Edinburgh Midlothian end, are such as to enable Edinburgh to compete with any other city as a seat of learning. If we add to these its tranquil air and its social atmosphere, as well as its museums, libraries, and schools of arts, there are few places better fitted for the cultivation of those studies which are best prosecuted away from the hum of busy labour, and the hurry and bustle of merely commercial life. ' Residence in Edinburgh,' remarks Alexander Smith, ' is an education in itself. Of all British cities - Weimar-like in its intellectual and æsthetic leanings, Florence-like Groome
    ESSEX Essex Crouch river; and Canvey, on the Thames. The sea-board is low, flat, and partly marshy; has suffered much devastation and fracture by encroachments of the sea; and, except to a trifling extent at Harwich, South-end, and Purfleet Imperial
    FOULNESS Essex Crouch; terminates there in a point or headland, which is Foulness-proper; is separated, on the W, from Wallasea island, by a narrow strait, -and on the SW, from smaller islands, by other narrow straits; is bounded, on the SE and E, by the North sea; and takes its name from being a haunt of myriads of wild fowl. Its central part lies 4 miles ESE of Burnham, and 9 NE of South-end r. station Imperial
    HORNSEY Middlesex Crouch-End, Fortis-Green, Muswell-Hill, StroudGreen, and part of Highgate. Acres, 2, 895. Real property, £58, 599. Pop. in 1 851, 7, 135; in 1861, 1 1, 082. Houses Imperial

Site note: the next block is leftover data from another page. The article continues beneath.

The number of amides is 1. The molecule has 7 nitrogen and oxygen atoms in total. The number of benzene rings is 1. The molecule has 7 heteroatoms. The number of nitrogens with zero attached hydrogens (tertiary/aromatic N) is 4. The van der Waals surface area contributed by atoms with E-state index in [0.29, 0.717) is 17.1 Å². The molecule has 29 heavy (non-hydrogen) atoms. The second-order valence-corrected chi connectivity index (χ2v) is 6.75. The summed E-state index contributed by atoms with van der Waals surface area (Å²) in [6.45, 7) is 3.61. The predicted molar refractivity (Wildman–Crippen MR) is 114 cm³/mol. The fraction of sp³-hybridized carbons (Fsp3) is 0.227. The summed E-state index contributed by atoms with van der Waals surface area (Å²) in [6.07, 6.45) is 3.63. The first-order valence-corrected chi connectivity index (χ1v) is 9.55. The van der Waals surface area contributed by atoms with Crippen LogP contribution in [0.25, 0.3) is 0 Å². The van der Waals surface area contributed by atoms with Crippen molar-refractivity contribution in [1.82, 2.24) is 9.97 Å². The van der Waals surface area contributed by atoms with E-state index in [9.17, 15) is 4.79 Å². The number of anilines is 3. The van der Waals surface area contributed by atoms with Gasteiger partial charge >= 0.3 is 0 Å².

KILDARE Kildare end to a dispute between the Geraldines and Burghs. This county is partly within the diocese of Dublin, but chiefly in that of Kildare. For purposes of civil jurisdiction it is divided into the baronies of Carbery, Clane, Connell, Ikeathy and Oughterany, Kilcullen, Kilkea and Moone, East Narragh and Rheban, West Narragh and Rheban, East Ophaly, West Ophaly, North Naas, South Naas, North Salt, and South Salt. It contains the incorporated assize and market towns of Naas and Athy; the ancient disfranchised borough and market town of Kildare; the market and post-towns of Kilcock, Maynooth, Celbridge, Monastereven, Timoline, Rathangan Lewis:Ireland
    LONDON London
    London
    end put to the power of the barons, the City suffered vengeance from the royalists, was mulcted in 20,000 marks, and underwent temporary deprivation of its privileges. An order was issued, in 1191, by the first mayor, in his own name and that of the aldermen, for the prevention of fires, that "all houses erected thereafter in London should be built of stone or brick, with party-walls of the same, and should be covered over with slates or tiles. "The City, till then, had been supplied with water from three brooks which ran through it; but in consequence Imperial
    MOUNT-PLEASANT Middlesex with fine views, near Crouch-End and the Great Northern railway, 5½ miles N of St. Paul's, London. Imperial
    Stirling Stirlingshire end of the gun sheds is the old entrance, with two towers-not now so high as they formerly were-and a flagstaff. To the left of it is the Princes Walk, and inside the entrance is the open space called the Lower Square, on the NE side of which is the Grand Battery, while to the left is the Palace. This building, commenced by James V. and finished by Queen Mary, surrounds a central quadrangular court, and is very fantastic in its architecture-the N, E, and S sides having five or six curious pillars, formed by emblematic figures Groome
    It may also be worth using "sound-alike" and wildcard searching to find names similar to your search term: